Teenage troubles led me to drop out of school for a while and it ended up taking me ten years to finish college. Because I worked more than full time to pay my way through school, my activism of the early and mid-1980s was limited to participating in events organized by others, occasionally writing letters or speaking out in response to calls to do so, and reading deeply into the literature of social change strategy. In the late 1980s, the relatively light duties of a graduate student teaching assistant left me free to jump back into activism, which I did with a vengeance, throwing myself into local struggles concerning poverty, AIDS, and housing.
Then came one of those chance encounters that change your life, and I ended up teaching a hands-on course on the theory and practice of social change activism. Suddenly, it was my job to learn about different social change movements and to figure out such things as how to explain the intersection of racism and sexism to young people who had never considered such conjunctions. Between bringing in guest speakers and supervising student internships, I ended up in touch with just about every local activist organization.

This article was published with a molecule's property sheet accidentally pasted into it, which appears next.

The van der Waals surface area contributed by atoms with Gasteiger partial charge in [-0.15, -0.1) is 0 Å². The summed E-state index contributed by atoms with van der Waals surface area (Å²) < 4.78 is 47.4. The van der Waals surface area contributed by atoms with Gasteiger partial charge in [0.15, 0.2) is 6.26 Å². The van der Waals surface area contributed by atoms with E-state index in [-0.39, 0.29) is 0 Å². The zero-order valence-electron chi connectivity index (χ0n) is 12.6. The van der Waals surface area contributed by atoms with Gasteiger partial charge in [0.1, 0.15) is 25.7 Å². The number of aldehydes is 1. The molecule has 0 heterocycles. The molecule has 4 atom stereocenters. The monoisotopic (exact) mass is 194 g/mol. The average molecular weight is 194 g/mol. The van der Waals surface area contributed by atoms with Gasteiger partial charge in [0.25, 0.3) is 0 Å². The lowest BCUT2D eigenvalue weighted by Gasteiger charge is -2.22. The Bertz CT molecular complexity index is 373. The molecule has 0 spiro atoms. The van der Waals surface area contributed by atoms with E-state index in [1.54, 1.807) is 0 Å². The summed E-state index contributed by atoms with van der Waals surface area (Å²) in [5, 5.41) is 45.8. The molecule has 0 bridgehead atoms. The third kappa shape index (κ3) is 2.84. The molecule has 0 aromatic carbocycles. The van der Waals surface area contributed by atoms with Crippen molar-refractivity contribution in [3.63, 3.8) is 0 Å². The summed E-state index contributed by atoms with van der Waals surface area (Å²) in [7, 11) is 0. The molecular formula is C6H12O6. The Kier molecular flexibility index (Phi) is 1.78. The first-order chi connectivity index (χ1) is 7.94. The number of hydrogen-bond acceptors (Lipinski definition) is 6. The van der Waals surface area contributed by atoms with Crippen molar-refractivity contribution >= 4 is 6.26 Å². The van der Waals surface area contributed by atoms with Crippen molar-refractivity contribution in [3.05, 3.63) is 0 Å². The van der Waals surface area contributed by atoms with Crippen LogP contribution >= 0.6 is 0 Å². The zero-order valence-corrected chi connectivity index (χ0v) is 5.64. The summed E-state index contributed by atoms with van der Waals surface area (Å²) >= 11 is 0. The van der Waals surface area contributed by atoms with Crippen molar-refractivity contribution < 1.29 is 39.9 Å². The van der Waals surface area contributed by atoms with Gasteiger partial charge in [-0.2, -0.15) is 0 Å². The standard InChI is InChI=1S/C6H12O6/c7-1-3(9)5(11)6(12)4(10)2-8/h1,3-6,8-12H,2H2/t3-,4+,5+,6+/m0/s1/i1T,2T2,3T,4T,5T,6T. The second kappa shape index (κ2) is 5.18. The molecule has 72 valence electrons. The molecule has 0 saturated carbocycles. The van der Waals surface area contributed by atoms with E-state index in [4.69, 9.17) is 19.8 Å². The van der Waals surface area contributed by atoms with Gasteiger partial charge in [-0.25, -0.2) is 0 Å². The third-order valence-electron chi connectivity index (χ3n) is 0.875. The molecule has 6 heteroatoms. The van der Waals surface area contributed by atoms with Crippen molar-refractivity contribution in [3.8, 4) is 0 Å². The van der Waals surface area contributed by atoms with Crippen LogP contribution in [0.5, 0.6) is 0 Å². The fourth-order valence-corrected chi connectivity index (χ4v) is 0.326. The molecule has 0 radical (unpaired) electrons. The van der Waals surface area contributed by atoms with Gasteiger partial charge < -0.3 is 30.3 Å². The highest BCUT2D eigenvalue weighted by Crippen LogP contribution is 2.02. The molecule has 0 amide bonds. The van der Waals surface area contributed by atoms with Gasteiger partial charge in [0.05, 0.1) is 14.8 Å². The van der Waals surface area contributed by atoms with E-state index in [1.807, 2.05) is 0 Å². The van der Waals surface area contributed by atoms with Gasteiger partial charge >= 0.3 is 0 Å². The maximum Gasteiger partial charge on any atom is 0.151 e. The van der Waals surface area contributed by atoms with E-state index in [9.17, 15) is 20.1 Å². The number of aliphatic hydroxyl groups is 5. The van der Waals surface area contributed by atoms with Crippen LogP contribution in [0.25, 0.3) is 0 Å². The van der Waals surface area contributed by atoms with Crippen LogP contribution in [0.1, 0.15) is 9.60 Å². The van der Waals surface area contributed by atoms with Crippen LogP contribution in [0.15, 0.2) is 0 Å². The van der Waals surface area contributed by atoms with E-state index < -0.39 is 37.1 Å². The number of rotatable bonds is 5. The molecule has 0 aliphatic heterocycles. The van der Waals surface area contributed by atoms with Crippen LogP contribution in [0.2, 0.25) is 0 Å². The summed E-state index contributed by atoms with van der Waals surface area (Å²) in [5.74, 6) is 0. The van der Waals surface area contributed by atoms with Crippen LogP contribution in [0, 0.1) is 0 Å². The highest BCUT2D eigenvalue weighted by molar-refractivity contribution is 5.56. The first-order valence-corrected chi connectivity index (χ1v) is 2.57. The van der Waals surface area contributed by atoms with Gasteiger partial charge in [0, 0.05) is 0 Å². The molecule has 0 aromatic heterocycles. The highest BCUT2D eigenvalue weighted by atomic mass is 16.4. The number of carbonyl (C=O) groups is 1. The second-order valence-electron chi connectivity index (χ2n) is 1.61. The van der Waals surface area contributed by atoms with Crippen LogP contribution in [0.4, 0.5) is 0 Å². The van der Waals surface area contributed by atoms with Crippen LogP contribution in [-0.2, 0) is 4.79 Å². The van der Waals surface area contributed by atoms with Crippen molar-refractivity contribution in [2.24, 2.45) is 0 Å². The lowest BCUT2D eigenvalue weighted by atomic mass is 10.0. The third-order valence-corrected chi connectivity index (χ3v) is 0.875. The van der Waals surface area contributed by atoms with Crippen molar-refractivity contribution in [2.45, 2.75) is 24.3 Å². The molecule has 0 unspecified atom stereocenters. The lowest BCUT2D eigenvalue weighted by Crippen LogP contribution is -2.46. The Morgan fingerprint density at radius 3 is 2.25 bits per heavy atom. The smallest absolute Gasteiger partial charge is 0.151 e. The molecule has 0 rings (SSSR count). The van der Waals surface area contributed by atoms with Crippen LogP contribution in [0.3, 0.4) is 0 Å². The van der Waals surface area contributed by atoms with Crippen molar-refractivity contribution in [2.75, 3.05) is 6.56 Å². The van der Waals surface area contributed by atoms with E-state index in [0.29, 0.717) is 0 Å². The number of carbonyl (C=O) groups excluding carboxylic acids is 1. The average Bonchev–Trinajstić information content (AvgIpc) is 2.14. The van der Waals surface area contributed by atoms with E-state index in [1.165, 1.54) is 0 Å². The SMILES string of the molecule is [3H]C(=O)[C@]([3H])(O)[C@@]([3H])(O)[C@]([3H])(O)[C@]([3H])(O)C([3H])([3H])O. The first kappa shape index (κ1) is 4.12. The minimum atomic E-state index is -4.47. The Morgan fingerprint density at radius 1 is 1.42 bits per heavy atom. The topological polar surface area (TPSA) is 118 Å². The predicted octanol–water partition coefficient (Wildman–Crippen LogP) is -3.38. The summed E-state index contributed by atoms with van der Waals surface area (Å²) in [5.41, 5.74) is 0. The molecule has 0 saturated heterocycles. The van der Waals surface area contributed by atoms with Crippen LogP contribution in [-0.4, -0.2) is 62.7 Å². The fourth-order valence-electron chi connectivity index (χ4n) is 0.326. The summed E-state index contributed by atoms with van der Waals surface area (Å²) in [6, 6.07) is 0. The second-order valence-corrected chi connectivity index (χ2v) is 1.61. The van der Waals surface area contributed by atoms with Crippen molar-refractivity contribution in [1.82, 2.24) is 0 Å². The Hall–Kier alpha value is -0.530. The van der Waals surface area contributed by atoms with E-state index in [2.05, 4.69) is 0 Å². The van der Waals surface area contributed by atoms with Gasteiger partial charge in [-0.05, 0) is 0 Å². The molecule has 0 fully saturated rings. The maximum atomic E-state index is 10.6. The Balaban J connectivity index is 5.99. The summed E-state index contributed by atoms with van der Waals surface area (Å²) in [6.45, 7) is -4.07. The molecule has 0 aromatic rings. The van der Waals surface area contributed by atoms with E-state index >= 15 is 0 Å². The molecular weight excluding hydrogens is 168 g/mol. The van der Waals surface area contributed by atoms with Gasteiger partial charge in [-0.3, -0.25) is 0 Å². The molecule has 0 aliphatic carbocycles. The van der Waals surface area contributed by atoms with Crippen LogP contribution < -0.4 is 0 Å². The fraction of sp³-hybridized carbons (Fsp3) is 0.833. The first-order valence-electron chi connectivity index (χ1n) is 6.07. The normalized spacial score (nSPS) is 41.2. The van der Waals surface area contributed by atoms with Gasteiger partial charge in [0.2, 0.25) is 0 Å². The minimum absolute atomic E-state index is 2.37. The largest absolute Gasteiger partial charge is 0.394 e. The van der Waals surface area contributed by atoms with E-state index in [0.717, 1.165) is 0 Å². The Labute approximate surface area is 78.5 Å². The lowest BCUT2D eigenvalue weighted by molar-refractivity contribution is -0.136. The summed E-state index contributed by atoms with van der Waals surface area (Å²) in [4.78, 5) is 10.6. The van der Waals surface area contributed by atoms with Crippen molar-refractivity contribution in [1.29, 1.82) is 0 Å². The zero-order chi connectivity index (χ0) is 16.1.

From there, I was invited to join the Board of Directors of the Ella Baker–Nelson Mandela Center for Anti-Racist Education, where I eventually served a one-year term as Coordinator. The Baker-Mandela Center stressed the intersection of race, sex, and class exploitation, understanding homophobia to be an aspect of sexism. Next for me came a four-year stint as the Coordinator of the Ann Arbor Tenants Union, where I did things like staging rent strikes in public housing and organizing community coalitions against problems like abusive policing.
Since 2000, Miriam Jones and I have operated the Eastern Shore Sanctuary and Education Center in rural Maryland. We offer a haven to chickens and ducks while also working toward the long-term goal of environmentally sustainable and economically equitable restoration of a region currently dominated and despoiled by the poultry industry. I also teach public speaking at the University of Maryland Eastern Shore and coordinate the Global Hunger Alliance coalition of organizations opposed to the globalization of industrial animal agriculture.